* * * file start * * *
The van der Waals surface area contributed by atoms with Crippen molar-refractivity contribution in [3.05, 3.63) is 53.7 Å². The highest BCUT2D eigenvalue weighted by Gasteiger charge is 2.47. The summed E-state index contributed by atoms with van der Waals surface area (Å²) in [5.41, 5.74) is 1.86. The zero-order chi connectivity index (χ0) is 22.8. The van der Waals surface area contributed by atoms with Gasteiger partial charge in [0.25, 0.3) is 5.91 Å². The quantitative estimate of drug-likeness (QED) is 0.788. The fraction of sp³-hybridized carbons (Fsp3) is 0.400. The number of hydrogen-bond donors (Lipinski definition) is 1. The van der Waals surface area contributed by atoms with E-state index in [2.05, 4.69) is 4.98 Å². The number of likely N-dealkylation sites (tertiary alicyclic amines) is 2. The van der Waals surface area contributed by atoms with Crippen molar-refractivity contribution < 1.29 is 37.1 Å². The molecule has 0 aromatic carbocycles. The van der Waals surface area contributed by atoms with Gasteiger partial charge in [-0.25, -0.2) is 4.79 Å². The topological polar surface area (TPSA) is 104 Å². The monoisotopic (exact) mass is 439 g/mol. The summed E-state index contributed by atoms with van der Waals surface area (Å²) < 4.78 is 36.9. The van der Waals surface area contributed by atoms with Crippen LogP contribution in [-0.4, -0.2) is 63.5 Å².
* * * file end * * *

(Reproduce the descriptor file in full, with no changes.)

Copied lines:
The van der Waals surface area contributed by atoms with Crippen molar-refractivity contribution in [3.05, 3.63) is 53.7 Å². The highest BCUT2D eigenvalue weighted by Gasteiger charge is 2.47. The summed E-state index contributed by atoms with van der Waals surface area (Å²) in [5.41, 5.74) is 1.86. The zero-order chi connectivity index (χ0) is 22.8. The van der Waals surface area contributed by atoms with Gasteiger partial charge in [0.25, 0.3) is 5.91 Å². The quantitative estimate of drug-likeness (QED) is 0.788. The fraction of sp³-hybridized carbons (Fsp3) is 0.400. The number of hydrogen-bond donors (Lipinski definition) is 1. The van der Waals surface area contributed by atoms with E-state index in [2.05, 4.69) is 4.98 Å². The number of likely N-dealkylation sites (tertiary alicyclic amines) is 2. The van der Waals surface area contributed by atoms with Crippen molar-refractivity contribution < 1.29 is 37.1 Å². The molecule has 0 aromatic carbocycles. The van der Waals surface area contributed by atoms with Gasteiger partial charge in [-0.25, -0.2) is 4.79 Å². The topological polar surface area (TPSA) is 104 Å². The monoisotopic (exact) mass is 439 g/mol. The summed E-state index contributed by atoms with van der Waals surface area (Å²) < 4.78 is 36.9. The van der Waals surface area contributed by atoms with Crippen LogP contribution in [-0.4, -0.2) is 63.5 Å².